The theme and the argument is no surprise. It’s the candidate who says “I approve this message” and the states targeted for it that are more unusual. Senator Tom Cotton represents Arkansas, but he’s entering the airwaves in Minnesota and Wisconsin to take on Joe Biden and the Summer of Rage. It’s an effective ad, to be sure:
NEW Tom Cotton ad going live in Wisconsin and Minnesota tonight pic.twitter.com/SVv6J4nVPI
— Comfortably Smug (@ComfortablySmug) August 30, 2020
This follows a GOP convention where Team Trump put law and order at the core of their messaging. In fact, this ad and its targeting makes for a perfect transition to the general-election campaign, given the recency of riots and destruction in both states. Because both states are shaping up as battlegrounds — again — one would expect Team Trump and the RNC to push a hard line against the political violence erupting in these two key states, as well as using that messaging elsewhere.
What makes this notable is that it’s not coming from Team Trump or the RNC. The ad comes from Cotton’s Senate campaign, at least nominally. So how many votes for an Arkansas race does Cotton expect to get in Minnesota and Wisconsin, anyway? One could suggest that it’s an argument for people to move to Arkansas from those places, but the motive here is clearly to lift Cotton’s profile outside of his home state as a law-and-order political figure. It comes at the same time that Cotton argues at Fox News that Democrats have become the party of weakness and anarchy:
Another American city is smoldering because weak politicians failed in their most basic duty: protecting the lives and property of their citizens. Without strong action to restore order and deter criminals, the carnage will spread. …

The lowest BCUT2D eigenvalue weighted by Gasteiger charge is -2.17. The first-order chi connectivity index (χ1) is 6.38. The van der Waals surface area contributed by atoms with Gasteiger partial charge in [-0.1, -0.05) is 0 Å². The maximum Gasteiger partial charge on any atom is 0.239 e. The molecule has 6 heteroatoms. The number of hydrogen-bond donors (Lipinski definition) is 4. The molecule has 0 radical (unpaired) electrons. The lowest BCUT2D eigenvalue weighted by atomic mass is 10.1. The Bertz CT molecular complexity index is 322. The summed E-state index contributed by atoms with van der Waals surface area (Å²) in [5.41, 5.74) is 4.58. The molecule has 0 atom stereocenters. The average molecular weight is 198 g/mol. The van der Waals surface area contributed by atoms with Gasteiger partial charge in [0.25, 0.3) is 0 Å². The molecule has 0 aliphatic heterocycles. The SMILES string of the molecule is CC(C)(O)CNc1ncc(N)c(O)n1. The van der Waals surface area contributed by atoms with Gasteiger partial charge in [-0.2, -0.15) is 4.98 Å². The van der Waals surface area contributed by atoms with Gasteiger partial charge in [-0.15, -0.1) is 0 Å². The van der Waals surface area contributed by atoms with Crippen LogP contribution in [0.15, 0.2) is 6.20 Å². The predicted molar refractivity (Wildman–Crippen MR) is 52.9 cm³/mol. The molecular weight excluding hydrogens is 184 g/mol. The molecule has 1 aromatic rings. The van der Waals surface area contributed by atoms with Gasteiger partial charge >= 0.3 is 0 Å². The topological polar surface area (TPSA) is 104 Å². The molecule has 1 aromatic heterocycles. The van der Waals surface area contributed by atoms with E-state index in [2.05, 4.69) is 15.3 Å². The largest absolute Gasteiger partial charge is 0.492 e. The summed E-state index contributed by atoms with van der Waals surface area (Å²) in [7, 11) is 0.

They endured this anarchy with little support from the state’s Democratic politicians. To the contrary, these Democrats seemed afraid to upset the media and their party’s radical base, who downplay, excuse and even encourage violence when it serves their cause. …
Americans watched in horror this summer as armed anarchists took over entire city blocks in Seattle, violent mobs besieged government buildings in Portland, and looters in Chicago forced the mayor to cut off access to downtown to prevent further destruction. This season of chaos and lawlessness has contributed to a double-digit spike in the murder rate in the nation’s largest cities. Hundreds of Americans have been killed as a result.
Now chaos continues in places like Portland, where one man was killed in a clash between Trump supporters and protesters this weekend, and is spreading to smaller towns like Kenosha. Months into this crisis, the lesson to any responsible leader is clear: take action quickly to maintain order, otherwise anarchists and insurrections will be emboldened to destroy your city and move on to the next one.
Last week, Kenosha and Minneapolis were the unlucky cities. Next week, it could be your home town.
It’s a good message for the GOP in 2020, and Cotton can perhaps take some credit for being a team player by devoting his campaign resources to boosting it nationally. At the same time, Cotton appears to be boosting himself as the 2024 candidate of law and order in the states that likely will matter more in that election as well as this one. And the more that the anarchists burn, the more effective this messaging will be — perhaps even finally at the city-government level. If that messaging succeeds, then Cotton 2024 might become an inevitability.